Weich added that the initial draft of the report was also shared with the CIA for a "classification review," and the agency, having reviewed the findings, "requested an opportunity to provide substantive comment on the report."

Durbin and Whitehouse, in a statement last May, said they "will be interested in the scope of the ‘substantive comment' the CIA is providing, and the reasons why an outside agency would have such comment on an internal disciplinary matter."

As Truthout previously reported, Attorney General Eric Holder testified before Congress last year that the OPR report was expected be released by end of November. In interviews over the past month, two senior aides to Democratic lawmakers claimed the report was being held up in lieu of the passage of a health care bill.

But Tracy Schmaler, a DOJ spokeswoman, disputed the allegations.

"That is absolutely untrue," Schmaler said. "One thing has nothing to do with another."

Schmaler said the review "process is ongoing and we hope to have [the report] complete and released soon."

Two DOJ officials familiar with details of the report said a delay in releasing it in the time frame Holder had promised was due, in part, to the fact that Margolis was hospitalized in December for pneumonia.

In his testimony last November, Holder said the report had not been released sooner due to "the amount of time we gave to the lawyers who represented the people who are the subject of the report an opportunity to respond. And then [OPR] had to react to those responses."

AWOL From the State of the Union: Peace, Reconciliation and Debt

AWOL From the State of the Union: Peace, Reconciliation and Debt

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On foreign policy, while the president said some good things, he missed key opportunities to say better things. In particular, he missed key opportunities to promote reconciliation as an essential way of ending our wars and promoting peace. In speaking about US domestic politics, the president is eloquent in his efforts to promote reconciliation, but he seems to have lost his voice in applying these ideas to our foreign policy.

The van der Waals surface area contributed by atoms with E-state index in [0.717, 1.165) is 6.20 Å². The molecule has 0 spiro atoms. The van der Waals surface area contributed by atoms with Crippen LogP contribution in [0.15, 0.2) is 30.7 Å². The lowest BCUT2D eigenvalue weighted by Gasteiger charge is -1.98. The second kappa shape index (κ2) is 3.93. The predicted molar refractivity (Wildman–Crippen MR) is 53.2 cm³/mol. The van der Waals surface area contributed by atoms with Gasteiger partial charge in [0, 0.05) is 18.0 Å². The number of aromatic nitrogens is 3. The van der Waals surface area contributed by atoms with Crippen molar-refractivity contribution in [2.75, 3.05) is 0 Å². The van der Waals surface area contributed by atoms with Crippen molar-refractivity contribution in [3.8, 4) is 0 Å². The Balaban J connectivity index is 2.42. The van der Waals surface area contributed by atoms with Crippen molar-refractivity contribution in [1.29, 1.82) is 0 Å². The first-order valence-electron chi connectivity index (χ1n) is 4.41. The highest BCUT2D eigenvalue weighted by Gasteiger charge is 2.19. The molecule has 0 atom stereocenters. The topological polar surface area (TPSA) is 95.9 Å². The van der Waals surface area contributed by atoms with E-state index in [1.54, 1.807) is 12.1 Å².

The president renewed his promise to end the war in Iraq, including his promise to have all US combat troops out by August, and to bring all of our troops home from Iraq. He also said we will support the Iraqi government as they hold elections, and partner with Iraqis to promote peace and prosperity. But there was a key omission here: the word "reconciliation." Hundreds of candidates have been disqualified from running in the March Parliamentary election; Sunni and secular candidates have been particularly targeted. If this move is allowed to stand, reconciliation in Iraq will be imperiled, the civil war could be reignited and Iraq's relationship with its predominantly Sunni Arab neighbors would be further strained. The US is working to overturn the exclusion; by referring more explicitly to those efforts, the president could have promoted Iraqi reconciliation.

The president also renewed his promise to begin withdrawing US troops from Afghanistan in July 2011. But here, again, the president missed an opportunity to say the word "reconciliation." It is virtually certain that there is no way for the president to meaningfully begin ending the war in Afghanistan by July 2011 unless there is a negotiated political settlement with the Afghan Taliban, and the administration has begun to take the first meaningful steps in that direction.

This week - at the prodding of the US - a UN Security Council committee announced it had lifted sanctions against five former Taliban official, bolstering efforts to pursue peace talks with the Afghan Taliban. Administration officials say they are considering outreach to leaders of the Taliban; Vice President Biden is said to be supportive. If the president had referred in his speech to the all-important issue of "reconciliation," it would have sent a signal to people in Afghanistan that the US has opened the door to a political settlement, thereby bringing such a settlement closer.

To Iran, his message was that Iran is "more isolated" and that Iran's leaders would face "growing consequences" as they "continue to ignore their obligations." That, of course, refers to more sanctions, which the administration knows very well have not resolved issues between Iran and the United States in the past and are very unlikely to resolve them in the future. Missing from the president's speech was any reference to his promise of diplomatic engagement with Iran. The administration knows that, at best, sanctions will facilitate a negotiated political agreement with Iran, and such an agreement will be more likely if he continues to emphasize US diplomatic engagement.